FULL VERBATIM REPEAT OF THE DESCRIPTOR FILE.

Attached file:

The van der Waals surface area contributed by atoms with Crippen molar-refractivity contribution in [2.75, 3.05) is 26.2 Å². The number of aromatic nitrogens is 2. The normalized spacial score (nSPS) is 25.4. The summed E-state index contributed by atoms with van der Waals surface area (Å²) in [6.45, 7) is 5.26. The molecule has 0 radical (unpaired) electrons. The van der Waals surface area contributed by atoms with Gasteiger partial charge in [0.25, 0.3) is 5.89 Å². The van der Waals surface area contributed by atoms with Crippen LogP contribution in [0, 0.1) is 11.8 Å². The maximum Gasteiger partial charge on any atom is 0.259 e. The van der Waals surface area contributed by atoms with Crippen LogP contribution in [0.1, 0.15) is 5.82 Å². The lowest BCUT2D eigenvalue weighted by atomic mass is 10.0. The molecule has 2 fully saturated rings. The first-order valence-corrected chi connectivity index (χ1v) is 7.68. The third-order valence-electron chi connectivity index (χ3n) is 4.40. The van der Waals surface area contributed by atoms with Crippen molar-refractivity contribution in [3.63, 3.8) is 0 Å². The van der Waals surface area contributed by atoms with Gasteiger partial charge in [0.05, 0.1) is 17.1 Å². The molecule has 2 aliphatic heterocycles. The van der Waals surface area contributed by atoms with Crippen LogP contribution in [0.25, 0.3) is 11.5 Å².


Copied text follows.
The van der Waals surface area contributed by atoms with Crippen molar-refractivity contribution in [2.75, 3.05) is 26.2 Å². The number of aromatic nitrogens is 2. The normalized spacial score (nSPS) is 25.4. The summed E-state index contributed by atoms with van der Waals surface area (Å²) in [6.45, 7) is 5.26. The molecule has 0 radical (unpaired) electrons. The van der Waals surface area contributed by atoms with Gasteiger partial charge in [0.25, 0.3) is 5.89 Å². The van der Waals surface area contributed by atoms with Crippen LogP contribution in [0, 0.1) is 11.8 Å². The maximum Gasteiger partial charge on any atom is 0.259 e. The van der Waals surface area contributed by atoms with Crippen LogP contribution in [0.1, 0.15) is 5.82 Å². The lowest BCUT2D eigenvalue weighted by atomic mass is 10.0. The molecule has 2 fully saturated rings. The first-order valence-corrected chi connectivity index (χ1v) is 7.68. The third-order valence-electron chi connectivity index (χ3n) is 4.40. The van der Waals surface area contributed by atoms with Crippen molar-refractivity contribution in [3.63, 3.8) is 0 Å². The van der Waals surface area contributed by atoms with Gasteiger partial charge in [0.05, 0.1) is 17.1 Å². The molecule has 2 aliphatic heterocycles. The van der Waals surface area contributed by atoms with Crippen LogP contribution in [0.25, 0.3) is 11.5 Å².